Monthly Archives: April 2011

Toast Post: Bothwell Horseradish Cheddar

Horseradish zing on South Dakota Loaf.

Like the first stiff drink of the day, Bothwell Horseradish cheddar is more of a midday or “after 11am” cheese.  It’s certainly not meek.  But it does taste of real, bright, fresh horseradish and would be a champion on a sandwich or melted on a roast beef sub (mmmmm mmmm, the taste buds are rallying).

The South Dakota bread (post to come) toasts really nicely–the crust gets crisp and all the seeds inside warm up.  You’d nibble on this cheddar while waiting for your toast and think, “This cheddar is so damn pungent I’m breathing it out my nose-like a big hit of wasabi hidden under tender sushi.  Man!  I finally  feel alive-let’s do an extreme sport.  I would totally serve this to my arch-enemy who hated horseradish.”

Bothwell Cheddar in 11 words or more: Bothwell hails from Manitoba and the company has been making cheese since 1936–no preservatives, no MMIs.  Dairy farmers still deliver the local milk to Bothwell themselves.  I am curious about the horseradish flavour itself–does it come from fresh horseradish root?  I have sent in an inquiry and will keep you updated. (FYI: Horseradish is the 2011 herb of the year.  Keep on rockin’ in the herb world little horseradish.)

April 19- Got a response about the horseradish from Bothwell:

Hello Sue,

It is always exciting to hear feedback from our customers.  The
horseradish that we use for our horseradish cheddar is a highly
concentrated liquid horseradish extract.  It is added during the make
process to give the desired flavor that you enjoy.

If you have any further questions just let me know.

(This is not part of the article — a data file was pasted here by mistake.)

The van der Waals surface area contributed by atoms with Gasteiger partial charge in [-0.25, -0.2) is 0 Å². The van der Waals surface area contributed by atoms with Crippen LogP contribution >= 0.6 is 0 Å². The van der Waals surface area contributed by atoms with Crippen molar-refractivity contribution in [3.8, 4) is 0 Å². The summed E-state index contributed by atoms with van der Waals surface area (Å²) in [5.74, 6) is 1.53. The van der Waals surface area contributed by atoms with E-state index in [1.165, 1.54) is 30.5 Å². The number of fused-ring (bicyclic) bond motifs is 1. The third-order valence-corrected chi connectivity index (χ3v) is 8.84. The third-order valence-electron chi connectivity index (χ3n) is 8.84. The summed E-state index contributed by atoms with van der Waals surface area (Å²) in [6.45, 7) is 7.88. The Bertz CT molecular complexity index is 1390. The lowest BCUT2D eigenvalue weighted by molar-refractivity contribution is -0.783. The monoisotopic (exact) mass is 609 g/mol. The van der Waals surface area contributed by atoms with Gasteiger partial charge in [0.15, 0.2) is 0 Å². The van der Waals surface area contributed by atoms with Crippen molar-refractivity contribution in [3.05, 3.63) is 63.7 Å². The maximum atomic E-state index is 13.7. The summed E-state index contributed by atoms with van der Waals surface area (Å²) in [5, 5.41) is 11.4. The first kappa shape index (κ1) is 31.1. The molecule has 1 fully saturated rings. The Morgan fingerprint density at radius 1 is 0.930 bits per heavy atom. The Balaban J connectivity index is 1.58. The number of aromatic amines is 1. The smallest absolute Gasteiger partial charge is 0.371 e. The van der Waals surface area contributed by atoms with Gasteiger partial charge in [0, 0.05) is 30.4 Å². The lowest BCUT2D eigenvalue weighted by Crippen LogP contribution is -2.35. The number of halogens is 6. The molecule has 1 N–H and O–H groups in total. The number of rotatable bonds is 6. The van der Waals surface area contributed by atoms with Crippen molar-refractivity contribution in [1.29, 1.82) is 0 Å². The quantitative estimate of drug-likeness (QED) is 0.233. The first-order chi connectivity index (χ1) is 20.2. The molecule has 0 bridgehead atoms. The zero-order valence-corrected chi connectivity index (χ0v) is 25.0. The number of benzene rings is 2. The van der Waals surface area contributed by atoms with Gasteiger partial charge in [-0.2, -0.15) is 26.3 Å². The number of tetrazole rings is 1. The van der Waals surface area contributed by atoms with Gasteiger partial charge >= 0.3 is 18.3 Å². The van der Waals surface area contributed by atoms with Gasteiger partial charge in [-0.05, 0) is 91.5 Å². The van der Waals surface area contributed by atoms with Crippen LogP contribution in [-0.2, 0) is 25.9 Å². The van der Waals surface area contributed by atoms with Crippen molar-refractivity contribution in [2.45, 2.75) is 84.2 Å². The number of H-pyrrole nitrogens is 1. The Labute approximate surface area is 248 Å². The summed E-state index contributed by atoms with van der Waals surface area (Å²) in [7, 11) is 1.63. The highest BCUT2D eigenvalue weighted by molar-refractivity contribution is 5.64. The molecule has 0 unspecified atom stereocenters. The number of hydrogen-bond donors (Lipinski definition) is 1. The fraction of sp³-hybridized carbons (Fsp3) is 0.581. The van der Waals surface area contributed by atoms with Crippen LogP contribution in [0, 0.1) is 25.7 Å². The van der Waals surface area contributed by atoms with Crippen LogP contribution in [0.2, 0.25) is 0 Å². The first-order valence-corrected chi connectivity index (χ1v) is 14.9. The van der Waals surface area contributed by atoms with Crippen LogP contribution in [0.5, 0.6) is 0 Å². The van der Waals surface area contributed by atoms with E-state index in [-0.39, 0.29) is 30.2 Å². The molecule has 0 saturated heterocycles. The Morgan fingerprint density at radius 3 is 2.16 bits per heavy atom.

Pauline Doerksen
Bothwell Cheese Inc.

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Filed under Cheese/Cheese Related, Toast Posts

Top Chef Canada: Episode 1:

Voila, my  Top Chef Canada observations:

1. I loved the Filet-O-Fish challenge.  What happened to all those fish afterward– staff meal?

2. Tarragon +Hollandaise = Béarnaise.  I have to ask, “What were you thinking chefs who added tarragon in the “Hollandaise challenge”?”  (though I do prefer a Béarnaise sauce and understand that if you’re hungry and craving steak frites your impulses might get the better of you.)

3. Go Chef Connie DeSousa.  She is my fave.  Did you see how calm she was during the challenges?  Calm and deceptively fast I bet.  And the woman MADE a sausage for the first cooking challenge.  I think if you’ve made a sausage you should win the whole show automatically. (Plus she can butcher a pig’s head in 4 minutes.  Hello!)

4. Most heart-wrenching moment–when Francois Gagnon‘s spoon hovered over his plate and the timer went off and he was not allowed to sauce his dish.  No sauce?  Quelle horreur!  Luckily–he kicked ass anyway.  (WHAT WAS THE SAUCE!  I missed it.)

5. Moment of deflated elation:  When Rob Rossi won the elimination challenge and $2500 worth of Le Creuset cookware.  But then I realized that $2500 worth of Le Creuset only buys you about 2 large Dutch ovens (cassoulet for everyone!) and then a bunch of those little oven-safe pots that you think you’ll use to serve individual souffles or hot artichoke dip in but never do–eventually relegating them to paperclip or raisin storage.

See you next week (oh, except for Chef Michael Stauffer (he was the one that served the “vomit sauce” with his lamb–I would have eaten the lamb that rare (raw-re?) by the way Michael…..)


Filed under Top Chef Canada Season 1

Let them eat cake…at your funeral.

I find it harder to have your cake and not eat it.

Sometimes things just click. When your babysitter brings a Stubbe’s Lemon Torte to your house you know you chose the right caregiver. We picked Donna to babysit Felix after a rigorous vetting process investigating which dessert shops she frequented in Toronto.

Cake fits any occasion–a quick lunch, after a bikini wax or as a sympathy gift.  No one will know who sent what bunch of smelly lilies to a funeral but your chocolate cake gift basket will stand out like the beacon of plastic-wrapped comfort food that is is.